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November 5, 2008

The Skye Bridge story – a tale of local people triumphing against the odds

Written by one of the main activists, this recently published account tells the story of the uneven struggle between local people from Skye and Lochalsh and two Scottish government administrations. It demonstrates the courage and conviction of local people and describes one of the most successful campaigns of public protest seen in Scotland in recent times.


At Hogmanay in 2004 there was a huge street party in the West Highland village of Kyle of Lochalsh. Across the water in the Isle of Skye village of Kyleakin there was similar celebration. Many hundreds joined the party and the fireworks display from both sides of the Kyle. The occasion was the scrapping of the tolls on the Skye Bridge that had taken place, without warning, ten days earlier. Behind this public display of joy is a story that had run for more than ten years. It is a story that goes right to the heart of government policy – the Skye bridge was the first Public Finance Initiative in the UK, where a public project is built by private capital and the investor charges for the facility for years to come.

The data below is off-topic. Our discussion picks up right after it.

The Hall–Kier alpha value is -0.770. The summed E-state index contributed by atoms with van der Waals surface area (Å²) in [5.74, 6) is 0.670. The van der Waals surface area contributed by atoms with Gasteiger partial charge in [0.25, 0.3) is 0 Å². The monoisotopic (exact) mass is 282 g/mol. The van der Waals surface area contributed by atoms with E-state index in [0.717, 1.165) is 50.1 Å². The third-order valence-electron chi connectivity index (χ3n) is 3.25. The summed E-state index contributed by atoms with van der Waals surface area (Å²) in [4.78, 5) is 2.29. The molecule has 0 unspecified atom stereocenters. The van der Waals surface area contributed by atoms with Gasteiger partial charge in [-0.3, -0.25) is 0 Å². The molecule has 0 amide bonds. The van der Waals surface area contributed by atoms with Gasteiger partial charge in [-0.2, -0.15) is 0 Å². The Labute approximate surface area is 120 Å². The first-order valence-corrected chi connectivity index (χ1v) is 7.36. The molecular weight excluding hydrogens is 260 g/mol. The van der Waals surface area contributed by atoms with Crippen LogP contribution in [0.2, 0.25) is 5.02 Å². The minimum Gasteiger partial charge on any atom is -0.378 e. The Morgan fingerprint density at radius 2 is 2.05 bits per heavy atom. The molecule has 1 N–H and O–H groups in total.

The Skye and Lochalsh community felt a strong sense of injustice about what was being imposed on them from afar and The Skye Bridge Story is an entertaining and gripping account of events.‘We were not, as we first thought,’ writes Andy Anderson who has compiled this account of island protest, ‘just opposing a government. We were in fact opposing the whole mindset, which was itself a ‘captive’ of international companies who were determined to use the Skye Bridge project as an experiment.’

Richly illustrated and presented as a bilingual Gaelic/English text, The Skye Bridge Story is a life-affirming account of what is possible when people exercise their sense of justice. Andy Anderson was a Skye Bridge campaigner who was charged and served a prison sentence for refusal to pay the tolls. He has been assisted by numerous local people in the compilation of this book. ‘in the face of one of the most successful campaigns of public protest seen in Scotland, or Britain, in recent times, the Skye Bridge experiment failed. . . because the tolls on which it depended proved unsustainable. . . What it took to win that victory is what this book’s about – a book that’s greatly to be welcomed.’ James Hunter

The Skye Bridge Story is on sale through Argyll Publishers priced £14.99. Copies of the book are available from